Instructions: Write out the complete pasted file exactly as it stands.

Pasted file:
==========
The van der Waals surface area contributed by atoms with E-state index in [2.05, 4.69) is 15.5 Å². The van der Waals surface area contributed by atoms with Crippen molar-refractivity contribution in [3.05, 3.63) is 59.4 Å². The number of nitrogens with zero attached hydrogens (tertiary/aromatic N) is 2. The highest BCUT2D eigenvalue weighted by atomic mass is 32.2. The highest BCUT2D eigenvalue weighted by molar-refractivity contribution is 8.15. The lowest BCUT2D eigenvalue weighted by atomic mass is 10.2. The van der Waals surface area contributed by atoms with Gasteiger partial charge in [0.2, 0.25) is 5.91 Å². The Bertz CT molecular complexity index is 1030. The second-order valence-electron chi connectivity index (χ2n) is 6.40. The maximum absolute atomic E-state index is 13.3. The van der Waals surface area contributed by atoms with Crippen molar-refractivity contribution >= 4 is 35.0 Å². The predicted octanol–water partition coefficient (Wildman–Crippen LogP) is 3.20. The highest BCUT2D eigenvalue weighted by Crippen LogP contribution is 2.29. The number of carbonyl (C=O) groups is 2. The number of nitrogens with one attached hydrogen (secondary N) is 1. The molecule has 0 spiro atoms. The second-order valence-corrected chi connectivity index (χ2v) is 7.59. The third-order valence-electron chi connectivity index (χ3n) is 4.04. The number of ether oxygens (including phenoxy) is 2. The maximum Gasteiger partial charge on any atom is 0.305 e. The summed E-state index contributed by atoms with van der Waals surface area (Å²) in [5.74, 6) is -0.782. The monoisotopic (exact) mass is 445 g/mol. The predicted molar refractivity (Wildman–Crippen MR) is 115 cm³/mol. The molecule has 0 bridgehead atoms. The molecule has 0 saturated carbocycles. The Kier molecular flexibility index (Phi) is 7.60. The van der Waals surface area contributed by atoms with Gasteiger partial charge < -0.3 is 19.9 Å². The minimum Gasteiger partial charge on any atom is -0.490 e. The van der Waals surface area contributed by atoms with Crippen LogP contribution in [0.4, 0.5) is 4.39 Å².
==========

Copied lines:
The van der Waals surface area contributed by atoms with E-state index in [2.05, 4.69) is 15.5 Å². The van der Waals surface area contributed by atoms with Crippen molar-refractivity contribution in [3.05, 3.63) is 59.4 Å². The number of nitrogens with zero attached hydrogens (tertiary/aromatic N) is 2. The highest BCUT2D eigenvalue weighted by atomic mass is 32.2. The highest BCUT2D eigenvalue weighted by molar-refractivity contribution is 8.15. The lowest BCUT2D eigenvalue weighted by atomic mass is 10.2. The van der Waals surface area contributed by atoms with Gasteiger partial charge in [0.2, 0.25) is 5.91 Å². The Bertz CT molecular complexity index is 1030. The second-order valence-electron chi connectivity index (χ2n) is 6.40. The maximum absolute atomic E-state index is 13.3. The van der Waals surface area contributed by atoms with Crippen molar-refractivity contribution >= 4 is 35.0 Å². The predicted octanol–water partition coefficient (Wildman–Crippen LogP) is 3.20. The highest BCUT2D eigenvalue weighted by Crippen LogP contribution is 2.29. The number of carbonyl (C=O) groups is 2. The number of nitrogens with one attached hydrogen (secondary N) is 1. The molecule has 0 spiro atoms. The second-order valence-corrected chi connectivity index (χ2v) is 7.59. The third-order valence-electron chi connectivity index (χ3n) is 4.04. The number of ether oxygens (including phenoxy) is 2. The maximum Gasteiger partial charge on any atom is 0.305 e. The summed E-state index contributed by atoms with van der Waals surface area (Å²) in [5.74, 6) is -0.782. The monoisotopic (exact) mass is 445 g/mol. The predicted molar refractivity (Wildman–Crippen MR) is 115 cm³/mol. The molecule has 0 bridgehead atoms. The molecule has 0 saturated carbocycles. The Kier molecular flexibility index (Phi) is 7.60. The van der Waals surface area contributed by atoms with Gasteiger partial charge < -0.3 is 19.9 Å². The minimum Gasteiger partial charge on any atom is -0.490 e. The van der Waals surface area contributed by atoms with Crippen LogP contribution in [0.4, 0.5) is 4.39 Å².